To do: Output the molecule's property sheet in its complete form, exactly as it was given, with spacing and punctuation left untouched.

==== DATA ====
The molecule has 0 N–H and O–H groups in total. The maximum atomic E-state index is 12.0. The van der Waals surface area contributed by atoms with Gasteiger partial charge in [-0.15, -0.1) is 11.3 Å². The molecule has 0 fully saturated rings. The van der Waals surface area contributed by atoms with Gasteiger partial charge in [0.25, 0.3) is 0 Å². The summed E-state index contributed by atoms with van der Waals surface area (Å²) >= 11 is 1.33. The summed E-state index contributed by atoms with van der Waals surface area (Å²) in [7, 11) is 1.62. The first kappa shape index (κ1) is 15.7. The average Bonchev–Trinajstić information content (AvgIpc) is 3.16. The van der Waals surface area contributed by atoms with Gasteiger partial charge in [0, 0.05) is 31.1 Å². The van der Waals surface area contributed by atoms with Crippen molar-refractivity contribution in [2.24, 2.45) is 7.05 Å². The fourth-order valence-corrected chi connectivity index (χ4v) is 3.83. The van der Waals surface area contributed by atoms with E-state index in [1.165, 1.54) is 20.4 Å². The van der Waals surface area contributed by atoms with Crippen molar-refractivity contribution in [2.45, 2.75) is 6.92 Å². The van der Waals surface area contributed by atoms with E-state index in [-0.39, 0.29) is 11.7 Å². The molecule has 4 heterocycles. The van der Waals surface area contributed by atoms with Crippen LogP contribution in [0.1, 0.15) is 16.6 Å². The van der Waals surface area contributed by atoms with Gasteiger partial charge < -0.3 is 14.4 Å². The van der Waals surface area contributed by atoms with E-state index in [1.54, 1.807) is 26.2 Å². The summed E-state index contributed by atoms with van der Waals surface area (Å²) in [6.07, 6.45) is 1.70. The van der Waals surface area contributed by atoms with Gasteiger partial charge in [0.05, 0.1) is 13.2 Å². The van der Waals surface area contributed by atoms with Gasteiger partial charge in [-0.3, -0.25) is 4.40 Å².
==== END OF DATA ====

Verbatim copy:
The molecule has 0 N–H and O–H groups in total. The maximum atomic E-state index is 12.0. The van der Waals surface area contributed by atoms with Gasteiger partial charge in [-0.15, -0.1) is 11.3 Å². The molecule has 0 fully saturated rings. The van der Waals surface area contributed by atoms with Gasteiger partial charge in [0.25, 0.3) is 0 Å². The summed E-state index contributed by atoms with van der Waals surface area (Å²) >= 11 is 1.33. The summed E-state index contributed by atoms with van der Waals surface area (Å²) in [7, 11) is 1.62. The first kappa shape index (κ1) is 15.7. The average Bonchev–Trinajstić information content (AvgIpc) is 3.16. The van der Waals surface area contributed by atoms with Gasteiger partial charge in [0, 0.05) is 31.1 Å². The van der Waals surface area contributed by atoms with Crippen molar-refractivity contribution in [2.24, 2.45) is 7.05 Å². The fourth-order valence-corrected chi connectivity index (χ4v) is 3.83. The van der Waals surface area contributed by atoms with E-state index in [1.165, 1.54) is 20.4 Å². The van der Waals surface area contributed by atoms with Crippen molar-refractivity contribution in [2.45, 2.75) is 6.92 Å². The van der Waals surface area contributed by atoms with E-state index in [-0.39, 0.29) is 11.7 Å². The molecule has 4 heterocycles. The van der Waals surface area contributed by atoms with Crippen LogP contribution in [0.1, 0.15) is 16.6 Å². The van der Waals surface area contributed by atoms with Gasteiger partial charge < -0.3 is 14.4 Å². The van der Waals surface area contributed by atoms with E-state index in [1.54, 1.807) is 26.2 Å². The summed E-state index contributed by atoms with van der Waals surface area (Å²) in [6.07, 6.45) is 1.70. The van der Waals surface area contributed by atoms with Gasteiger partial charge in [0.05, 0.1) is 13.2 Å². The van der Waals surface area contributed by atoms with Gasteiger partial charge in [-0.3, -0.25) is 4.40 Å².